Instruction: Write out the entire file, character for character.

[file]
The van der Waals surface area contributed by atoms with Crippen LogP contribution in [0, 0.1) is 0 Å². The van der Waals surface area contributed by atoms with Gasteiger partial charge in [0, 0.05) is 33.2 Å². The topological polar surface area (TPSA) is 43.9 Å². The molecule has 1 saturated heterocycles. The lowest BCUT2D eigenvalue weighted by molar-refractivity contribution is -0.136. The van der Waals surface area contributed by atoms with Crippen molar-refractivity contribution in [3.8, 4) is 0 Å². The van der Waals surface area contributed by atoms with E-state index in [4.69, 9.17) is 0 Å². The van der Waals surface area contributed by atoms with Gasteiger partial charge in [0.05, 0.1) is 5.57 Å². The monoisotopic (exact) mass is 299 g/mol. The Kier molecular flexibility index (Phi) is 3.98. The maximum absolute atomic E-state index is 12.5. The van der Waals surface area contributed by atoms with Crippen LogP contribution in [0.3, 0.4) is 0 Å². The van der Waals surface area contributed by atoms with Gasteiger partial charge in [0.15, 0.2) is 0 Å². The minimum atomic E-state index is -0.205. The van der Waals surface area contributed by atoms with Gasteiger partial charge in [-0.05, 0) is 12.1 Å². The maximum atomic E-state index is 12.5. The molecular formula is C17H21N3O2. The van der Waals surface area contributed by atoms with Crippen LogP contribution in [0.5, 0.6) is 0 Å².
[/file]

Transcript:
The van der Waals surface area contributed by atoms with Crippen LogP contribution in [0, 0.1) is 0 Å². The van der Waals surface area contributed by atoms with Gasteiger partial charge in [0, 0.05) is 33.2 Å². The topological polar surface area (TPSA) is 43.9 Å². The molecule has 1 saturated heterocycles. The lowest BCUT2D eigenvalue weighted by molar-refractivity contribution is -0.136. The van der Waals surface area contributed by atoms with Crippen molar-refractivity contribution in [3.8, 4) is 0 Å². The van der Waals surface area contributed by atoms with E-state index in [4.69, 9.17) is 0 Å². The van der Waals surface area contributed by atoms with Gasteiger partial charge in [0.05, 0.1) is 5.57 Å². The monoisotopic (exact) mass is 299 g/mol. The Kier molecular flexibility index (Phi) is 3.98. The maximum absolute atomic E-state index is 12.5. The van der Waals surface area contributed by atoms with Crippen LogP contribution in [0.3, 0.4) is 0 Å². The van der Waals surface area contributed by atoms with Gasteiger partial charge in [0.15, 0.2) is 0 Å². The minimum atomic E-state index is -0.205. The van der Waals surface area contributed by atoms with Gasteiger partial charge in [-0.05, 0) is 12.1 Å². The maximum atomic E-state index is 12.5. The molecular formula is C17H21N3O2. The van der Waals surface area contributed by atoms with Crippen LogP contribution in [0.5, 0.6) is 0 Å².